Barry Arrington at Uncommon Descent offers a simple three step rejoinder to it:
Step 1: Assume that Craig Venter (a biologist working on developing artificial life) succeeds in developing an artificial life form and releases it into the wild. Step 2: Assume that a researcher - let’s call him John - later finds one of Venter’s life forms, examines it, and concludes that it was designed by an intelligent designer.Arrington goes on to ask, "Does it say anything about the paucity and/or weakness of our opponents’ arguments that they think the 'Who designed the designer' argument is one of their best?"
Step 3: John’s design inference is obviously correct. Note that John’s design inference is not any less correct if he (a) does not know who Craig Venter is; and (b) is unable to say who designed Craig Venter.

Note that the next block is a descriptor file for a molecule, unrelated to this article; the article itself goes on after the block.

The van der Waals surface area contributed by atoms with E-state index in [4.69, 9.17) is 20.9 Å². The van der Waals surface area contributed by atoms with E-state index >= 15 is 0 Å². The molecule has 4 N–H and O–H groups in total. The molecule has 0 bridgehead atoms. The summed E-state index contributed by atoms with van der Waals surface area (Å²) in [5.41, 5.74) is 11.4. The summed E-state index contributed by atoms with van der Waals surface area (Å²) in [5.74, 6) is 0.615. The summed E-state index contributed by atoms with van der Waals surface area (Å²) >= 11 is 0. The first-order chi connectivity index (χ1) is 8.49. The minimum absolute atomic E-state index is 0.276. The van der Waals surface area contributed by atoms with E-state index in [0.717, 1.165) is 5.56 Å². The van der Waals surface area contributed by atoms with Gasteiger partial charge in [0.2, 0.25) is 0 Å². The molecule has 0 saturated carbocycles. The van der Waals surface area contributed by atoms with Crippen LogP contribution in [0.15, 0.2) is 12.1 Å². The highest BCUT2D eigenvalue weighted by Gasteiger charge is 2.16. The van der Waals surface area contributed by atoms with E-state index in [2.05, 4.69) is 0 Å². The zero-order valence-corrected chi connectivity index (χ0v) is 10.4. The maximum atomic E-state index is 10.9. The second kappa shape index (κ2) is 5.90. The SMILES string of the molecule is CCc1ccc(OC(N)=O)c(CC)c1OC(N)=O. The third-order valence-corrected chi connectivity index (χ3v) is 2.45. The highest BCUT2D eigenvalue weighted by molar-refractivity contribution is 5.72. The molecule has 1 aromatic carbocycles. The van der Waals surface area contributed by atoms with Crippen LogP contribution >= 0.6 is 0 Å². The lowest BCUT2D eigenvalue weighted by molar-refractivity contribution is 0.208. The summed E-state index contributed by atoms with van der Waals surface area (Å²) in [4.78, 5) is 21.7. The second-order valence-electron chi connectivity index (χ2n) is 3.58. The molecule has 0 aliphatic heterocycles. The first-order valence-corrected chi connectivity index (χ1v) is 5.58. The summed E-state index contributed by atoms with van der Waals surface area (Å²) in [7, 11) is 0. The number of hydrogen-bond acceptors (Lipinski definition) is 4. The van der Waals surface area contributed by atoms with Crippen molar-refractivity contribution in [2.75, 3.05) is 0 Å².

It's the fundamental claim of intelligent design proponents that certain aspects of the world, specifically cosmic fine-tuning and complex specified information in living things, are evidence of a cosmic intelligence. Despite what some of their philosophically unsophisticated critics may think, their argument is not the least discredited because they can't say how the engineer came to be or who the engineer was (or is).